and watch this dog suffer. I didn’t need that on my conscience.

I went inside to call the pound, who instructed me to contact Animal Control, who told me to get in touch with the nearest emergency veterinarian service, who in turn told me they had no one available to come and collect the dog, could I possibly get her into my car and bring her over? They would have someone waiting to take her.

Your Cedar Hill tax dollars at work.

I said I’d call them from the car once I was on my way, hung up, and looked for something in which to wrap her. It seemed the right thing to do, the decent gesture, a last act of kindness before we parted ways.

I didn’t bother changing my clothes; my pants and shirt were already ruined with blood, and the fetor of fresh death was all over me.

Two hours ago, as I was driving home on I-70, an old man several vehicle lengths ahead pulled to the side of the road, climbed out of his car, and simply stood by the highway. Traffic in my lane wasn’t nearly as fast as in the other two, so I was afforded a better-than-average look at him. In his early seventies, gaunt-faced, reed-thin, dressed in an impeccably tailored suit, he stood like a character from a Magritte painting: snappy, formal, arms held rigidly at his sides, wearing a derby as if he’d been born with it on his head.
The Musings of the Solitary Pedestrian
.

I could not read the expression on his face, though I think there was something of the blissful to it; even now I can’t be sure, because when I was four car lengths away a gust of wind blew his derby from his head and bounced it across two lanes of traffic. Amazingly, it was never struck or flattened by any of the cars. The old man snapped out of his reverie (if in fact that’s what it had been), slapped a hand on top of his skull to find that, yes—
drat
!—the derby was indeed gone, and in a series of movements equal parts stumble and run, darted into the river of oncoming cars. The people in front of me swerved to miss the car in front of them, which had swerved to miss another car as it barely missed the old man, who by now was well into the center lane where the traffic was faster but better-spaced; he almost had the derby in his hand when another gust of wind blew his frame one way and the hat another. He looked upward, his face devoid of expression, watching helplessly as the derby performed a bouncing, twirling, oddly graceful aerial ballet on its way back to my side of the road. The old man didn’t even check the traffic this time; he moved in the direction of the hat as if in a trance, arms reaching upward, imploring. Everyone, including me, was sounding their horns and rolling down their windows to shout at the old fellow to watch himself, get out of the way, move it fer chrissakes, you crazy son-of-a-bitch.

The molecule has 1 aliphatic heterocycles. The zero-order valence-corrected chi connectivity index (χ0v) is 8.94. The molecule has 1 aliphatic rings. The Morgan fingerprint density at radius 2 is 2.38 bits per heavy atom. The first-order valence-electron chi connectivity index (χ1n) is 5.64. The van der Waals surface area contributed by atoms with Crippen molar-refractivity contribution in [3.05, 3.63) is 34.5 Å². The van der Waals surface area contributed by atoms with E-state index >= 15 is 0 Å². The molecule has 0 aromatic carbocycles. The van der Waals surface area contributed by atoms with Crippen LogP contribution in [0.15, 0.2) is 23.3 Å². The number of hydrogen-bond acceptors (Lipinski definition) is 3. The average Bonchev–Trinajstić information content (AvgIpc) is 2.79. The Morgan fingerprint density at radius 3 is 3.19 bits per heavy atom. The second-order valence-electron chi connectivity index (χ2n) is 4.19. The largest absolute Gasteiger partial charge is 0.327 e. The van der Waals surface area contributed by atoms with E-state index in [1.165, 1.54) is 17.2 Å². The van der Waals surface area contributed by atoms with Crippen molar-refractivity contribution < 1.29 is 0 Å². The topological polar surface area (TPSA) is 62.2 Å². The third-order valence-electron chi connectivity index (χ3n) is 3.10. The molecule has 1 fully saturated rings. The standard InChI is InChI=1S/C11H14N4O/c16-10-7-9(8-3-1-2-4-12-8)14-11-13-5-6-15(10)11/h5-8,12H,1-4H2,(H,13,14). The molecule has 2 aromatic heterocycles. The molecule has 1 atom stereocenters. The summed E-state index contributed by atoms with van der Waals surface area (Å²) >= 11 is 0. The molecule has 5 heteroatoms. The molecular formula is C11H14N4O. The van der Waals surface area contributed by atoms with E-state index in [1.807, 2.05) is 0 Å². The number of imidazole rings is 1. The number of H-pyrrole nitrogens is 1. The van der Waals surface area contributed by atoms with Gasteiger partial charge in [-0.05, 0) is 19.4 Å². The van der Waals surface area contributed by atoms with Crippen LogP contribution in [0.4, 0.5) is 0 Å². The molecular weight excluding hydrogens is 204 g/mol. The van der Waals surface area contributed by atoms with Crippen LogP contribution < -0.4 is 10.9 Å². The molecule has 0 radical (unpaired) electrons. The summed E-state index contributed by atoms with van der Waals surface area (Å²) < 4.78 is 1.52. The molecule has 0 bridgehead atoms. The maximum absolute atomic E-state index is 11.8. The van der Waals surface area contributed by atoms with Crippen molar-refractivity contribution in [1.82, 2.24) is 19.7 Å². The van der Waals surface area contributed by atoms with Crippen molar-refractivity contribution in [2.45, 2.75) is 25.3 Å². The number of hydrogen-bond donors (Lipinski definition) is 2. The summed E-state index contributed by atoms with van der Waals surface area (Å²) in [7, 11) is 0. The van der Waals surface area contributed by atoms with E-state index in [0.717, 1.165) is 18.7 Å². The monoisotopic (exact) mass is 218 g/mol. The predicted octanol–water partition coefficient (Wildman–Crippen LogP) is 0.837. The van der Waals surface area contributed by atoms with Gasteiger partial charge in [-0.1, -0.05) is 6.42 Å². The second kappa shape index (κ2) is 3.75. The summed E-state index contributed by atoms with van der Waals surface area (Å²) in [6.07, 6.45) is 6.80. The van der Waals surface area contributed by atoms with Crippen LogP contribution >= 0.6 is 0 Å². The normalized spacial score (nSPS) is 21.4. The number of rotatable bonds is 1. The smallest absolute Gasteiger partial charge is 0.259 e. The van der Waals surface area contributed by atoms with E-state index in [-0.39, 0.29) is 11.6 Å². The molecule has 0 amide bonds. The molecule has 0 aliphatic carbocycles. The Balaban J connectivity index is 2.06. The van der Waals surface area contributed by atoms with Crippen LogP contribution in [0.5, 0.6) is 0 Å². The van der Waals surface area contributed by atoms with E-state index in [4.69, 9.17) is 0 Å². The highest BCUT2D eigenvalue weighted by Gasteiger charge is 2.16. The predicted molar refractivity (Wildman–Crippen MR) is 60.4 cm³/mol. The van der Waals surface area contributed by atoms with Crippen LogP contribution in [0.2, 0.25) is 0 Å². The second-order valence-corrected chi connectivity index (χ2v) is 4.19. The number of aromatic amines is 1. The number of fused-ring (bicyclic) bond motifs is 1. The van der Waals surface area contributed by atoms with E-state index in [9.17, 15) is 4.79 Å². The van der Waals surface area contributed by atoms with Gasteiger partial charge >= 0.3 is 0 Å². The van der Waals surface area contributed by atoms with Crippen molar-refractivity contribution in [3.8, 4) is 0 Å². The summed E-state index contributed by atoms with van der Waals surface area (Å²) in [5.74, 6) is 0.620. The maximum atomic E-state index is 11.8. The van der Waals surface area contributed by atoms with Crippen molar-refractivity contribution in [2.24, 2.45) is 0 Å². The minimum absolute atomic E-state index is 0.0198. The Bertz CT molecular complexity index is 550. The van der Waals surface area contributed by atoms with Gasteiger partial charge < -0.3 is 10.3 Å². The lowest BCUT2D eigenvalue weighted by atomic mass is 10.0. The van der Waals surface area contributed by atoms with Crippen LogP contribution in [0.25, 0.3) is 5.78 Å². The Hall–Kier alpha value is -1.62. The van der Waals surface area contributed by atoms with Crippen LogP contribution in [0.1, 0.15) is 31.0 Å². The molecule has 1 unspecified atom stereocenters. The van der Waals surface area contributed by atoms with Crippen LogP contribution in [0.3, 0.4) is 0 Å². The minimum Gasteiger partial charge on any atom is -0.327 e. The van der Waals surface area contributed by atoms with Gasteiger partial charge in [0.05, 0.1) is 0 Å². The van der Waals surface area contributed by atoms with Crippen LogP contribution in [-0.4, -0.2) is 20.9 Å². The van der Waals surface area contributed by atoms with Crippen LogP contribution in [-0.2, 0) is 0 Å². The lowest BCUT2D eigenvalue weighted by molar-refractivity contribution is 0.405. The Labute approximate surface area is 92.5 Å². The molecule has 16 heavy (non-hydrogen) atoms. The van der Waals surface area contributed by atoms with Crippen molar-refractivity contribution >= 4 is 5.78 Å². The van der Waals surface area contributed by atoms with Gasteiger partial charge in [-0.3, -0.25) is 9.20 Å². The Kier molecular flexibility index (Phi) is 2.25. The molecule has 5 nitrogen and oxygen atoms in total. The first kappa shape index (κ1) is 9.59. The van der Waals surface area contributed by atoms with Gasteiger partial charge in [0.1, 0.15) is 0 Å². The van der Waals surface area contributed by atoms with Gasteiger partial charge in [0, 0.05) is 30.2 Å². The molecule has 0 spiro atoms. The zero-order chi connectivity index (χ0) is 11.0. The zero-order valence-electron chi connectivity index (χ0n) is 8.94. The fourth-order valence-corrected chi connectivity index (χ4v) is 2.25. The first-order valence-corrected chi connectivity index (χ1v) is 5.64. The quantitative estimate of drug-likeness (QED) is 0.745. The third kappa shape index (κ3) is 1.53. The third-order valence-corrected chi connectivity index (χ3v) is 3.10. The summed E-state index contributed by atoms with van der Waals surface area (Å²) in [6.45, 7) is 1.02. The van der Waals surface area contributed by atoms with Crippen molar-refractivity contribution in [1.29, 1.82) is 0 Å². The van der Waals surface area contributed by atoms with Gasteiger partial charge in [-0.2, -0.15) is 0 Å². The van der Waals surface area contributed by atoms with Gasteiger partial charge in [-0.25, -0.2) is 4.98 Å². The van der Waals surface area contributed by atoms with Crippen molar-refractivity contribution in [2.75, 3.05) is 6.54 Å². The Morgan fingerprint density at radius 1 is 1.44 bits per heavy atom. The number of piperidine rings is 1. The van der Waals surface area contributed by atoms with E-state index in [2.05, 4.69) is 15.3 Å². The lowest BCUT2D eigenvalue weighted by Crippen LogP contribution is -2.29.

The derby landed on the hood of my car, skittered up against the windshield, and caught on the edge of a wiper blade. I looked to make sure the lane was clear, then opened my door to get out and retrieve the damn thing.

The driver of a minivan in the center lane laid on his horn but never slowed, even when it became obvious that the old man wasn’t going to move out of the way. The van hit him head-on, crumpling him against its grille and dragging him several yards before whatever forces govern such human catastrophes saw fit to release his destroyed frame and spin-roll it several feet, scattering small and not-so-small pieces along the way before it stopped with a sudden, silent, wet finality.

I don’t remember getting out of the car and retrieving the derby, nor do I clearly recall being the first to reach the old man, who was somehow still alive.

I knelt and offered the hat to him. I couldn’t think what else to do. He reached out and grabbed my shirt with a bloody, demolished hand. My heart tried to squirt through my rib cage, and then something else happened but I don’t quite remember what. I know I showed him the derby once again but he didn’t seem to notice. He spit blood on me, tried to speak, almost made it happen, then released his grip. And died.

BOOK: Keepers